Thank you to Lois Cohen for sponsoring the Shabbos afternoon classes in memory of Bernie –Ben-Tzion ben Harav Avraham Ya’akov Hakohein. May his memory serve as a blessing to all of us.

One Word at a Time

Please remember to select a ½ hour period between 6 AM and 11:00 PM to make an additional effort to abstain from Lashon Hara. The morning time slots have filled. There are some late afternoon and evening slots available. May the merit of our efforts assist Ronnie Slovin for a continued recovery.

All Occasion Cards

We have beautiful cards that can be purchased for a donation to the shul. The cards can be sent for a celebration or in honor of another person. Please see Geri Jankelovitz or call the office for more information.


With this week’s Parsha, we pass from the Book of Breishis to the 2nd book of the Chumash – Shemos. One of the themes in the Book of Breishis is the idea of “what happens to our forefathers is an indicator of future events that will happen to the Jewish people.” The Book of Shemos begins with the word “and these”. The letter “vav” is a conjunction, meaning that the Book of Shemos is a continuation from the Book of Breishis. It is not only a continuation in the story of the Jewish people, but it also appears to be a continuation to the idea of “what happens to our forefathers is an indicator of future events that will happen to the Jewish people.”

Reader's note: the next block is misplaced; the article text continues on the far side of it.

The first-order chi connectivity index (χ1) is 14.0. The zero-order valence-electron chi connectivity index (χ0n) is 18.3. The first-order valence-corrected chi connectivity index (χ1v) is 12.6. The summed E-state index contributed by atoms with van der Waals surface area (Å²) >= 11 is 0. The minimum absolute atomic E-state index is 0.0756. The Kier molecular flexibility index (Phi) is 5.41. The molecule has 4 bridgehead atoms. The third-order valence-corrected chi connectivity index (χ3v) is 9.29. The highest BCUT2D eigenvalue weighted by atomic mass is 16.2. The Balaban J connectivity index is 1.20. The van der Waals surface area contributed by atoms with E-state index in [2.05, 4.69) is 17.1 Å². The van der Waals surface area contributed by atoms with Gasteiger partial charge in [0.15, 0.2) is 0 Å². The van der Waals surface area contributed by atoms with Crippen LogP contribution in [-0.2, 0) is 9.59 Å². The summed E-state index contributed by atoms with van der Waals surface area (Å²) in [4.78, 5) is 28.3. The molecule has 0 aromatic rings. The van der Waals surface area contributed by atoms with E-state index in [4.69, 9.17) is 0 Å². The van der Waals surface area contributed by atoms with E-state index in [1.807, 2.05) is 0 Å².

As Moshe grew up in the Pharaoh’s palace, he went to observe the slavery of the Jews. He saw an Egyptian man beating a Jew, so he killed the Egyptian. The next day he saw two Jews fighting and said to the one Jew who was hitting the other, “Wicked one. Why are you hitting your friend?” The Jew’s response was, “Are you going to kill me as you did the Egyptian?” Moshe was afraid that a Jew had informed against him for killing the Egyptian. Sure enough, the Pharaoh sought after Moshe and attempted to execute him. How did the Pharaoh find out what happened? Rashi explains that the two Jews who fought – Dasan and Aviram – informed against Moshe to the Pharaoh. As a result, Moshe fled Egypt, ending up in Midian and marrying Tzippora the daughter of Yisro.

At the end of the Parsha, we once again find that Moshe had a run in with Dasan and Aviram. Moshe bargained with Pharaoh to try and ease the Jewish workload. However, Pharaoh made the workload heavier. As Moshe left the palace, he was confronted by Dasan and Aviram. They complained to Moshe “not only did you not save us, since you began speaking with Pharaoh, you made it worse for us.” Moshe appeared to be disheartened, However, G-d told him, “just wait and see what will happen. The Jewish people will win and be freed.”